#### Bob

- Evaluates $G_{A}$ using $[x]_{A}$ and $[y]_{A}$ to acquire $[v]_{A}$. He checks $[v]_{A}$ against the commitment $com_{[V]_{A}}$ which Alice sent earlier, aborting if it is invalid.
- Decodes $[v]_{A}$ to $v_{A}$ using $d_{A}$ which he received earlier. He defines $check_{B}=[v_{A}]_{B}$ and stores it for the equality check later.
- Sends $[v]_{A}$ to Alice
^{1}. - Receives $com_{check_{A}}$ from Alice and stores it for the equality check later.

Bob, even if malicious, has learned nothing except the purported output $v_{A}$ and is not convinced it is correct. In the next phase Alice will attempt to convince Bob that it is.

Alice, if honest, has learned the correct output $v$ thanks to the authenticity property of garbled circuits. Alice, if malicious, has potentially learned Bob's entire input $y$.

^{1}

This is a significant deviation from standard DualEx protocols such as [HKE12]. Typically the output labels are *not* returned to the Generator, instead, output authenticity is established during a secure equality check at the end. See the section below for more detail.

### Equality Check

- Bob opens his garbled circuit and OT by sending $Δ_{B}$, $y$ and $ρ$ to Alice.
- Alice, can now derive the
*purported*input labels to Bob's garbled circuit $([X]_{B},[Y]_{B})$. - Alice uses $ρ$ to open all of Bob's OTs for $[x]_{B}$ and verifies that they were performed honestly. Otherwise she aborts.
- Alice verifies that $G_{B}$ was garbled honestly by checking $Gb([X]_{B},[Y]_{B})==G_{B}$. Otherwise she aborts.
- Alice now opens $com_{check_{A}}$ by sending $check_{A}$ and $r$ to Bob.
- Bob verifies $com_{check_{A}}$ then asserts $check_{A}==check_{B}$, aborting otherwise.

Bob is now convinced that $v_{A}$ is correct, ie $f(x,y)=v_{A}$. Bob is also assured that Alice only learned up to k bits of his input prior to revealing, with a probability of $2_{−k}$ of it being undetected.

## Analysis

### Malicious Alice

On the Leakage of Corrupted Garbled Circuits [DPB18] is recommended reading on this topic.

During the first execution, Alice has some degrees of freedom in how she garbles $G_{A}$. According to [DPB18], when using a modern garbling scheme such as [ZRE15], these corruptions can be analyzed as two distinct classes: detectable and undetectable.

Recall that our scheme assumes Bob's input is an ephemeral secret which can be revealed at the end. For this reason, we are entirely unconcerned about the detectable variety. Simply providing Bob with the output labels commitment $com_{[V]_{A}}$ is sufficient to detect these types of corruptions. In this context, our primary concern is regarding the *correctness* of the output of $G_{A}$.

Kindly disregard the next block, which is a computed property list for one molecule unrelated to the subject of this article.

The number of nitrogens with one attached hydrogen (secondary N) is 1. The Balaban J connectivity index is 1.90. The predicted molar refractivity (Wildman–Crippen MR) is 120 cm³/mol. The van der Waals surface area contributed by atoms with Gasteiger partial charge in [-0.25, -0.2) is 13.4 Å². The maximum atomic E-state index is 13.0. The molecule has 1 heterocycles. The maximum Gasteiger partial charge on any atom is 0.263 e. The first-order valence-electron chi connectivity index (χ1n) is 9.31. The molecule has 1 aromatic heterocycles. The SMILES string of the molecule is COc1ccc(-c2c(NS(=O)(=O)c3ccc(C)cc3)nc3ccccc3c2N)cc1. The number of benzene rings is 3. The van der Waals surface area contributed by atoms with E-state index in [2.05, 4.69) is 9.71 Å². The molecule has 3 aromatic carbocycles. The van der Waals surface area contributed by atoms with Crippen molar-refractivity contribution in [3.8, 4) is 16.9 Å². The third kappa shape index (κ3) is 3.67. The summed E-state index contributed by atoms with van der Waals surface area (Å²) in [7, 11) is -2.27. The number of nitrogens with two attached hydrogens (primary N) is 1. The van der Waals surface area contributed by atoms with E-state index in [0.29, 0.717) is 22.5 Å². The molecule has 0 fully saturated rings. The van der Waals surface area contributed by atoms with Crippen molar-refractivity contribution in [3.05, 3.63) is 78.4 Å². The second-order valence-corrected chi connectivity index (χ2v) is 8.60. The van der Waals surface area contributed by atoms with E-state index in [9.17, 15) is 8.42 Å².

[DPB18] shows that any undetectable corruption made to $G_{A}$ is constrained to the arbitrary insertion or removal of NOT gates in the circuit, such that $G_{A}$ computes $f_{A}$ instead of $f$. Note that any corruption of $d_{A}$ has an equivalent effect. [DPB18] also shows that Alice's ability to exploit this is constrained by the topology of the circuit.

Recall that in the final stage of our protocol Bob checks that the output of $G_{A}$ matches the output of $G_{B}$, or more specifically:

$f_{A}(x_{1},y_{1})==f_{B}(x_{2},y_{2})$

For the moment we'll assume Bob garbles honestly and provides the same inputs for both evaluations.

$f_{A}(x_{1},y)==f(x_{2},y)$

In the scenario where Bob reveals the output of $f_{A}(x_{1},y)$ prior to Alice committing to $x_{2}$ there is a trivial *adaptive attack* available to Alice. As an extreme example, assume Alice could choose $f_{A}$ such that $f_{A}(x_{1},y)=y$. For most practical functions this is not possible to garble without detection, but for the sake of illustration we humor the possibility. In this case she could simply compute $x_{2}$ where $f(x_{2},y)=y$ in order to pass the equality check.

To address this, Alice is forced to choose $f_{A}$, $x_{1}$ and $x_{2}$ prior to Bob revealing the output. In this case it is obvious that any *valid* combination of $(f_{A},x_{1},x_{2})$ must satisfy all constraints on $y$. Thus, for any non-trivial $f$, choosing a valid combination would be equivalent to guessing $y$ correctly. In which case, any attack would be detected by the equality check with probability $1−2_{−k}$ where k is the number of guessed bits of $y$. This result is acceptable within our model as explained earlier.

### Malicious Bob

Zero-Knowledge Using Garbled Circuits [JKO13] is recommended reading on this topic.

The last stage of our variant is functionally equivalent to the protocol described in [JKO13]. After Alice evaluates $G_{B}$ and commits to $[v]_{B}$, Bob opens his garbled circuit and all OTs entirely. Following this, Alice performs a series of consistency checks to detect any malicious behavior. These consistency checks do *not* depend on any of Alice's inputs, so any attempted selective failure attack by Bob would be futile.

Bob's only options are to behave honestly, or cause Alice to abort without leaking any information.

### Malicious Alice & Bob

They deserve whatever they get.